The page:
So you wrote the introduction to Collecting Courage. Where you offered a lot of context to the reader around North America's history and that Canada is not that different from our neighbours in the South. So why is it important to make that connection and provide that context to readers?

Well, simply put, it's because identity matters you know, it influences the culture we create. It shapes what we believe and how we behave and if our true national identity is hidden, then nationally, we will continue to hide in the false narrative that we don't share the same colonial history and racial divide with the United States, and that's simply not true. There has been significant, purposeful suppression of history, things, for instance, like the two hundred years of slavery in Canada.

Few Canadians are even aware that slavery existed in Canada. But many Canadians know about the Underground Railroad and Canada as sort of the beacon of hope. This is an active and conscious element to the narrative, the national narrative and the development of our national identity. So as long as we continue to believe that we are better and different from the United States, we can never begin to repair the racial inequities in our society. We must investigate and acknowledge the truth.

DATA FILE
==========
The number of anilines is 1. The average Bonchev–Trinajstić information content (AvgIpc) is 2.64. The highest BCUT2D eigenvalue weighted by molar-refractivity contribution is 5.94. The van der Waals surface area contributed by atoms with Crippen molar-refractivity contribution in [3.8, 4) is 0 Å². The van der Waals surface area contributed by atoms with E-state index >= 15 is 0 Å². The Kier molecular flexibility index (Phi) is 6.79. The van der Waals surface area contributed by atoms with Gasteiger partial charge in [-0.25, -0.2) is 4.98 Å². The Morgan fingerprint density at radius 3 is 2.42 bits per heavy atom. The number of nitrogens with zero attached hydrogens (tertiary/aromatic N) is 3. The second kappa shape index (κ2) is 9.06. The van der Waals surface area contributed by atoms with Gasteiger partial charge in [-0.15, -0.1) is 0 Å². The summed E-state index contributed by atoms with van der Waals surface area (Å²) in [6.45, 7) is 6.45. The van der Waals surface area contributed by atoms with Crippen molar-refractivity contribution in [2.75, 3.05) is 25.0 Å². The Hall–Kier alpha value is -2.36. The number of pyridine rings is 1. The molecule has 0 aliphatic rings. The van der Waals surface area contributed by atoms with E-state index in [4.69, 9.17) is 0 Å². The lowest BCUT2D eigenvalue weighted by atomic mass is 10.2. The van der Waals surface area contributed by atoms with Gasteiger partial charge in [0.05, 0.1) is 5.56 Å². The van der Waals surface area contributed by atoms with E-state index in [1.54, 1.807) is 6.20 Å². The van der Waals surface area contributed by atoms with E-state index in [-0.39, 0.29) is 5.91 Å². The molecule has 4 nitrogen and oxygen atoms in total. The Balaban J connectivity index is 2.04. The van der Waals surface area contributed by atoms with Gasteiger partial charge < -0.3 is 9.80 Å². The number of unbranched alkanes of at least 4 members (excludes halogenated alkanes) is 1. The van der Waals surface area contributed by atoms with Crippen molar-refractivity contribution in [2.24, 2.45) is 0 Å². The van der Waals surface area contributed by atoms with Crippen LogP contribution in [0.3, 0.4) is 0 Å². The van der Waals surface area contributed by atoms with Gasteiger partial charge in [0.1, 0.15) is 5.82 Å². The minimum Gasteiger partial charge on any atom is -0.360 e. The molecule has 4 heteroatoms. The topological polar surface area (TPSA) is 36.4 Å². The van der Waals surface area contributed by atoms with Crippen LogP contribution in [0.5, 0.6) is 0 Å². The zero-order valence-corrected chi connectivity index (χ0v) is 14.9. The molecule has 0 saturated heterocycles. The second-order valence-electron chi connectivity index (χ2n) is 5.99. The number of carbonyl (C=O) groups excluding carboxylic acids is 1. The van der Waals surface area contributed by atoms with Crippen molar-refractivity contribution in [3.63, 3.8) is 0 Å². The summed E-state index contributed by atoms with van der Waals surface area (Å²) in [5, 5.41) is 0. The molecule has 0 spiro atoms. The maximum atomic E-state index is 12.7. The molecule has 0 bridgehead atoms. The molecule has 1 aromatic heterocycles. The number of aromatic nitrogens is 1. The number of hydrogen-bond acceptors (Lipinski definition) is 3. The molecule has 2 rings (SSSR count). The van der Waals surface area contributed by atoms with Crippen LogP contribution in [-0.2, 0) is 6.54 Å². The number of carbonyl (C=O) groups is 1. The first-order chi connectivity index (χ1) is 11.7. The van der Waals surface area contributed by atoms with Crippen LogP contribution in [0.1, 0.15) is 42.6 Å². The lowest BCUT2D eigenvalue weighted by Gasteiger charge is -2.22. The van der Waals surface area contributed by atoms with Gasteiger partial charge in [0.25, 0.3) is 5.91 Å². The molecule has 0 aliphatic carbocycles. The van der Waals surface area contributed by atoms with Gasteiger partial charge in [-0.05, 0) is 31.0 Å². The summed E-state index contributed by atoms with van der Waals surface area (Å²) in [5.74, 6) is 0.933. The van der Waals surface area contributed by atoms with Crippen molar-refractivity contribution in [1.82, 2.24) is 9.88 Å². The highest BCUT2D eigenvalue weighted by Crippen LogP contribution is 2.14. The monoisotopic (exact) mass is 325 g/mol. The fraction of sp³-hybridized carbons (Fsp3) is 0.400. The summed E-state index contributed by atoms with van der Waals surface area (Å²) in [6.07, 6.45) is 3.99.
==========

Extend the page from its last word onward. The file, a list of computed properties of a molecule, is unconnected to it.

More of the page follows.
If we want to change, Canadians must decide if we want to change and if we do, then we need to begin to seek the truth.

Yeah, because you can't change what you don't acknowledge.

That's exactly right.

Yeah, because I know, like for me, growing up in our school system, it was often we talked about the mistreatment of the Aboriginal community and my teacher did a really great job of actually having people come in that were part of that community to speak on their experiences and how residential school systems affect generations. So I think that when I was reading the book, it really helped me to get that context because it puts you in that mindset to really take in all the other stories that appreciate it from a whole other level.

That that's what you're describing is the power of the first-person narrative. There's no replacement for it, right? It is one of the fundamental ways that we make meaning of the world and ourselves. So unless we come in contact with those stories of other people, we'll continue to believe the world is just what we can see.